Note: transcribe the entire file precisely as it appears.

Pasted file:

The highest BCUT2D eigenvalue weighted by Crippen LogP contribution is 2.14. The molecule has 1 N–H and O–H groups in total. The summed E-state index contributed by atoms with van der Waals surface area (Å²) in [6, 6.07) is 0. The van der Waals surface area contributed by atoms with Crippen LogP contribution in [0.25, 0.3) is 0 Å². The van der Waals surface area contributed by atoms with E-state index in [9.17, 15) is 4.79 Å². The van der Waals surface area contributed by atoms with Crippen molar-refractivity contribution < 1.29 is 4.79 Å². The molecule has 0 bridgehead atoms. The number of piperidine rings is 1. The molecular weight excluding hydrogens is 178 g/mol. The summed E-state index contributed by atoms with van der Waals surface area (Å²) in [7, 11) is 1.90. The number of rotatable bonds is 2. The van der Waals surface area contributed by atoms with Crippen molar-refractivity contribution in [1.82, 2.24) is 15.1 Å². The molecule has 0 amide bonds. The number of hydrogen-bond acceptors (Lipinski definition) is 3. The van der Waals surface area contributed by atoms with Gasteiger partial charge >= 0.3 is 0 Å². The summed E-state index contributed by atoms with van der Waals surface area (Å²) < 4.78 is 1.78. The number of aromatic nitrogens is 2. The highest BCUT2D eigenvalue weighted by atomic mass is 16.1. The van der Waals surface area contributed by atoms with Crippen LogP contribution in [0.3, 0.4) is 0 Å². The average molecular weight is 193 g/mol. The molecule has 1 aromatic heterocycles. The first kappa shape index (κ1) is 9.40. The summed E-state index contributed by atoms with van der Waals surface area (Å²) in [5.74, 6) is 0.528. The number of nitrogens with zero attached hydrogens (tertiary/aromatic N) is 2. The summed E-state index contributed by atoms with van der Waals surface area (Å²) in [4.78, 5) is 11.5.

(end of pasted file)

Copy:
The highest BCUT2D eigenvalue weighted by Crippen LogP contribution is 2.14. The molecule has 1 N–H and O–H groups in total. The summed E-state index contributed by atoms with van der Waals surface area (Å²) in [6, 6.07) is 0. The van der Waals surface area contributed by atoms with Crippen LogP contribution in [0.25, 0.3) is 0 Å². The van der Waals surface area contributed by atoms with E-state index in [9.17, 15) is 4.79 Å². The van der Waals surface area contributed by atoms with Crippen molar-refractivity contribution < 1.29 is 4.79 Å². The molecule has 0 bridgehead atoms. The number of piperidine rings is 1. The molecular weight excluding hydrogens is 178 g/mol. The summed E-state index contributed by atoms with van der Waals surface area (Å²) in [7, 11) is 1.90. The number of rotatable bonds is 2. The van der Waals surface area contributed by atoms with Crippen molar-refractivity contribution in [1.82, 2.24) is 15.1 Å². The molecule has 0 amide bonds. The number of hydrogen-bond acceptors (Lipinski definition) is 3. The van der Waals surface area contributed by atoms with Gasteiger partial charge >= 0.3 is 0 Å². The summed E-state index contributed by atoms with van der Waals surface area (Å²) < 4.78 is 1.78. The number of aromatic nitrogens is 2. The highest BCUT2D eigenvalue weighted by atomic mass is 16.1. The van der Waals surface area contributed by atoms with Crippen LogP contribution in [0.3, 0.4) is 0 Å². The average molecular weight is 193 g/mol. The molecule has 1 aromatic heterocycles. The first kappa shape index (κ1) is 9.40. The summed E-state index contributed by atoms with van der Waals surface area (Å²) in [5.74, 6) is 0.528. The number of nitrogens with zero attached hydrogens (tertiary/aromatic N) is 2. The summed E-state index contributed by atoms with van der Waals surface area (Å²) in [4.78, 5) is 11.5.